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WALKER, DARREL. FLASH POINT OF CSSX SOLVENT. United States: N. p., 2006. Web. doi:10.2172/882726.
WALKER, DARREL. FLASH POINT OF CSSX SOLVENT. United States. doi:10.2172/882726.
WALKER, DARREL. Wed . "FLASH POINT OF CSSX SOLVENT". United States. doi:10.2172/882726.
author = {WALKER, DARREL},
abstractNote = {},
doi = {10.2172/882726},
journal = {},
number = ,
volume = ,
place = {United States},
year = {Wed Mar 01 00:00:00 EST 2006},
month = {Wed Mar 01 00:00:00 EST 2006}

Technical Report:

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  • The results of the present study have validated an equal-volume blending strategy for upgrading freshly prepared CSSX solvent to a blended solvent functionally equivalent to NG-CSSX solvent. It is shown that blending fresh CSSX solvent as currently used in MCU with an equal volume of an NG-CSSX solvent concentrate of appropriate composition yields a blended solvent composition (46.5 mM of MaxCalix, 3.5 mM of BOBCalixC6, 0.5 M of Cs-7SB, 3 mM of guanidine suppressor, and 1.5 mM of TOA in Isopar L) that exhibits equivalent batch ESS performance to that of the NG-CSSX solvent containing 50 mM of MaxCalix, 0.5more » M of Cs-7SB, and 3 mM of guanidine suppressor in Isopar L. The solvent blend composition is robust to third-phase formation. Results also show that a blend containing up to 60% v/v of CSSX solvent could be accommodated with minimal risk. Extraction and density data for the effect of solvent concentration mimicking diluent evaporation or over-dilution of the equal-volume blended solvent are also given, providing input for setting operational limits. Given that the experiments employed all pristine chemicals, the results do not qualify a blended solvent starting with actual used MCU solvent, which can be expected to have undergone some degree of degradation. Consequently, further work should be considered to evaluate this risk and implement appropriate remediation if needed.« less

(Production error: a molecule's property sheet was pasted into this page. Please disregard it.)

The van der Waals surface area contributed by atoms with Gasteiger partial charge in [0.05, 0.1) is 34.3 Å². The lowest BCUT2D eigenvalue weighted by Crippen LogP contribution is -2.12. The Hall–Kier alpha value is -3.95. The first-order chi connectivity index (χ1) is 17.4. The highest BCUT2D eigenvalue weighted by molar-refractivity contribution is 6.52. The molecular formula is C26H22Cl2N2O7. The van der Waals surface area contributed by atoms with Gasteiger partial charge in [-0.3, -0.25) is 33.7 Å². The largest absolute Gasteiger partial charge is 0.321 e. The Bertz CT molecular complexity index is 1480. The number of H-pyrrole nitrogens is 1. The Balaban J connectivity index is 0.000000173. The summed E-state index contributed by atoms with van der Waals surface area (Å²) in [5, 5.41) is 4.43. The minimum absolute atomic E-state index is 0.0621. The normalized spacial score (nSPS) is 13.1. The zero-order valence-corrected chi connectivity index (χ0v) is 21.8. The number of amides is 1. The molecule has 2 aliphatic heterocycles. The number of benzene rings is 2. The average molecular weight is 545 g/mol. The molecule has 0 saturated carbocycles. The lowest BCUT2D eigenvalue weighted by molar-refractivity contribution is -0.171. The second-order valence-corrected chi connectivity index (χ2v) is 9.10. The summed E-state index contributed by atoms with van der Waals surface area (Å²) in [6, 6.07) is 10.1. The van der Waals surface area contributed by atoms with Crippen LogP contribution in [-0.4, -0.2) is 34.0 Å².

• The purpose of this investigation was to determine whether nitrated organic compounds could be formed during operation of the Caustic-Side Solvent Extraction (CSSX) process, and whether such compounds would present a safety concern. The CSSX process was developed to remove cesium from alkaline high-level salt waste stored at the US Department of Energy Savannah River Site (SRS). The solvent is composed of the cesium extractant calix[4]arene-bis-(4-tert-octylbenzo-crown-6) (BOBCalixC6), a fluorinated alcohol phase modifier, tri-n-octylamine (TOA), and an isoparaffinic diluent (Iospar{reg_sign}). During the CSSX process, the solvent is expected to be exposed to high concentrations of nitrate and nitrite dissolved in themore » alkaline waste feed. The solvent will also be exposed to dilute (50 mM) nitric acid solutions containing low concentrations of nitrite during scrubbing, followed by stripping with 1 mM nitric acid. The solvent is expected to last for one year of plant operation, and the temperatures the solvent may experience during the process could range from as low as 15 C to as high as 35 C. Excursions from standard process conditions could result in the solvent experiencing higher temperatures, as well as concentrations of nitrate, nitrite, and most importantly nitric acid, that exceed normal operating conditions. Accordingly, conditions may exist where nitration reactions involving the solvent components, possibly leading to other chemical reactions stemming from nitration reactions, could occur. To model such nitration reactions, the solvent was exposed to the types of nitrate- and nitrite-containing solutions that might be expected to be encountered during the process (even under off-normal conditions), as a function of time, temperature, and concentration of nitrate, nitrite, and nitric acid. The experiments conducted as part of this report were designed to examine the more specific effect that high nitrite concentrations could have on forming nitrated organics. The present set of results supplement those obtained from earlier experiments conducted in FY 2001 in which nitration effects due to nitric acid alone and an average nitrite-containing alkaline simulant were examined.« less